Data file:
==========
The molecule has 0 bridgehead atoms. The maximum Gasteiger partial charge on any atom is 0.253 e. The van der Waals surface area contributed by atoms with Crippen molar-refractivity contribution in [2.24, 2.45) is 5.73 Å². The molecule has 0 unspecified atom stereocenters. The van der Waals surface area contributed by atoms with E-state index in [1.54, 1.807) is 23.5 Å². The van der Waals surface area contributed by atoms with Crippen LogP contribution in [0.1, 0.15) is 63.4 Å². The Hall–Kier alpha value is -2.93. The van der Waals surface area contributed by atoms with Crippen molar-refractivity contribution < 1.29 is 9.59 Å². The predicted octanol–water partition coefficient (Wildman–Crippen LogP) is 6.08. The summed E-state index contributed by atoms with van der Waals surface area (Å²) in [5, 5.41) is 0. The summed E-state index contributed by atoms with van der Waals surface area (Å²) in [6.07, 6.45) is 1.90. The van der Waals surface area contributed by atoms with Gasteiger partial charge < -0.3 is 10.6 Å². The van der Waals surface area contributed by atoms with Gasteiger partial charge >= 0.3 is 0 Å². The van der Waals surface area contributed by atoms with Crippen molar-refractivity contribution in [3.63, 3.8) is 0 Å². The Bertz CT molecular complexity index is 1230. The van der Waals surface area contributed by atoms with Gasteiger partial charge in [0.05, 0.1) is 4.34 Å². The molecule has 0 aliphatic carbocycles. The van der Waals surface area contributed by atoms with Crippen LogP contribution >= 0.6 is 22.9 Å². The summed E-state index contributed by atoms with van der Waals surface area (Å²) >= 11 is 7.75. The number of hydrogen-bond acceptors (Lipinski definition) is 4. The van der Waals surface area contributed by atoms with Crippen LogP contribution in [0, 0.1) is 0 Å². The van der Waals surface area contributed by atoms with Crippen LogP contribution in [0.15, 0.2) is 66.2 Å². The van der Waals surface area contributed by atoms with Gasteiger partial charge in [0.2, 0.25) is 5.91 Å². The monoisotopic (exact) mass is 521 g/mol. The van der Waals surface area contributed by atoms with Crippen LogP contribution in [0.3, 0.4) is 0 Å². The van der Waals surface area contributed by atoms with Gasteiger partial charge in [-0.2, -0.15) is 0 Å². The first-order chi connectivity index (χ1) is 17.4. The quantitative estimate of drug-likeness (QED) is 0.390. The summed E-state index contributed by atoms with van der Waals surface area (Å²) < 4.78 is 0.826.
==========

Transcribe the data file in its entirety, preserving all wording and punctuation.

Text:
The molecule has 0 bridgehead atoms. The maximum Gasteiger partial charge on any atom is 0.253 e. The van der Waals surface area contributed by atoms with Crippen molar-refractivity contribution in [2.24, 2.45) is 5.73 Å². The molecule has 0 unspecified atom stereocenters. The van der Waals surface area contributed by atoms with E-state index in [1.54, 1.807) is 23.5 Å². The van der Waals surface area contributed by atoms with Crippen LogP contribution in [0.1, 0.15) is 63.4 Å². The Hall–Kier alpha value is -2.93. The van der Waals surface area contributed by atoms with Crippen molar-refractivity contribution < 1.29 is 9.59 Å². The predicted octanol–water partition coefficient (Wildman–Crippen LogP) is 6.08. The summed E-state index contributed by atoms with van der Waals surface area (Å²) in [5, 5.41) is 0. The summed E-state index contributed by atoms with van der Waals surface area (Å²) in [6.07, 6.45) is 1.90. The van der Waals surface area contributed by atoms with Gasteiger partial charge < -0.3 is 10.6 Å². The van der Waals surface area contributed by atoms with Gasteiger partial charge >= 0.3 is 0 Å². The van der Waals surface area contributed by atoms with Crippen molar-refractivity contribution in [3.63, 3.8) is 0 Å². The Bertz CT molecular complexity index is 1230. The van der Waals surface area contributed by atoms with Gasteiger partial charge in [0.05, 0.1) is 4.34 Å². The molecule has 0 aliphatic carbocycles. The van der Waals surface area contributed by atoms with Crippen LogP contribution >= 0.6 is 22.9 Å². The summed E-state index contributed by atoms with van der Waals surface area (Å²) >= 11 is 7.75. The number of hydrogen-bond acceptors (Lipinski definition) is 4. The van der Waals surface area contributed by atoms with Crippen LogP contribution in [0, 0.1) is 0 Å². The van der Waals surface area contributed by atoms with Crippen LogP contribution in [0.15, 0.2) is 66.2 Å². The van der Waals surface area contributed by atoms with Gasteiger partial charge in [0.2, 0.25) is 5.91 Å². The monoisotopic (exact) mass is 521 g/mol. The van der Waals surface area contributed by atoms with Crippen LogP contribution in [0.3, 0.4) is 0 Å². The van der Waals surface area contributed by atoms with Gasteiger partial charge in [-0.2, -0.15) is 0 Å². The first-order chi connectivity index (χ1) is 17.4. The quantitative estimate of drug-likeness (QED) is 0.390. The summed E-state index contributed by atoms with van der Waals surface area (Å²) < 4.78 is 0.826.